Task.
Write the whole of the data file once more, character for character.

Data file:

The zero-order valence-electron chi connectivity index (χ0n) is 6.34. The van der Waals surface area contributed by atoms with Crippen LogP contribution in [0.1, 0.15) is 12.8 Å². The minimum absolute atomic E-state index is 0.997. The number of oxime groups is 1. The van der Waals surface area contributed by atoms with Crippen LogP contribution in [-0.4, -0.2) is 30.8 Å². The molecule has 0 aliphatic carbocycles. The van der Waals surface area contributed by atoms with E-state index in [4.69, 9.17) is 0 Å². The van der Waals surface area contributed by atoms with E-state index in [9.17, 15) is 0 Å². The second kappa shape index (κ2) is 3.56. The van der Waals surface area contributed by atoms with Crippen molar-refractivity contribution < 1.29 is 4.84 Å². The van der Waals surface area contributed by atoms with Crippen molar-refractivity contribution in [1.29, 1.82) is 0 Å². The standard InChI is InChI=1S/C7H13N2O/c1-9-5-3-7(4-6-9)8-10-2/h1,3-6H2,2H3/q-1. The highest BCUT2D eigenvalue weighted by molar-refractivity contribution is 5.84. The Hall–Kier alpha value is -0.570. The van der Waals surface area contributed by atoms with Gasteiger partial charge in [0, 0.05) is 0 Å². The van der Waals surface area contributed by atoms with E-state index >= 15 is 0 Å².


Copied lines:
The zero-order valence-electron chi connectivity index (χ0n) is 6.34. The van der Waals surface area contributed by atoms with Crippen LogP contribution in [0.1, 0.15) is 12.8 Å². The minimum absolute atomic E-state index is 0.997. The number of oxime groups is 1. The van der Waals surface area contributed by atoms with Crippen LogP contribution in [-0.4, -0.2) is 30.8 Å². The molecule has 0 aliphatic carbocycles. The van der Waals surface area contributed by atoms with E-state index in [4.69, 9.17) is 0 Å². The van der Waals surface area contributed by atoms with E-state index in [9.17, 15) is 0 Å². The second kappa shape index (κ2) is 3.56. The van der Waals surface area contributed by atoms with Crippen molar-refractivity contribution < 1.29 is 4.84 Å². The van der Waals surface area contributed by atoms with Crippen molar-refractivity contribution in [1.29, 1.82) is 0 Å². The standard InChI is InChI=1S/C7H13N2O/c1-9-5-3-7(4-6-9)8-10-2/h1,3-6H2,2H3/q-1. The highest BCUT2D eigenvalue weighted by molar-refractivity contribution is 5.84. The Hall–Kier alpha value is -0.570. The van der Waals surface area contributed by atoms with Gasteiger partial charge in [0, 0.05) is 0 Å². The van der Waals surface area contributed by atoms with E-state index >= 15 is 0 Å².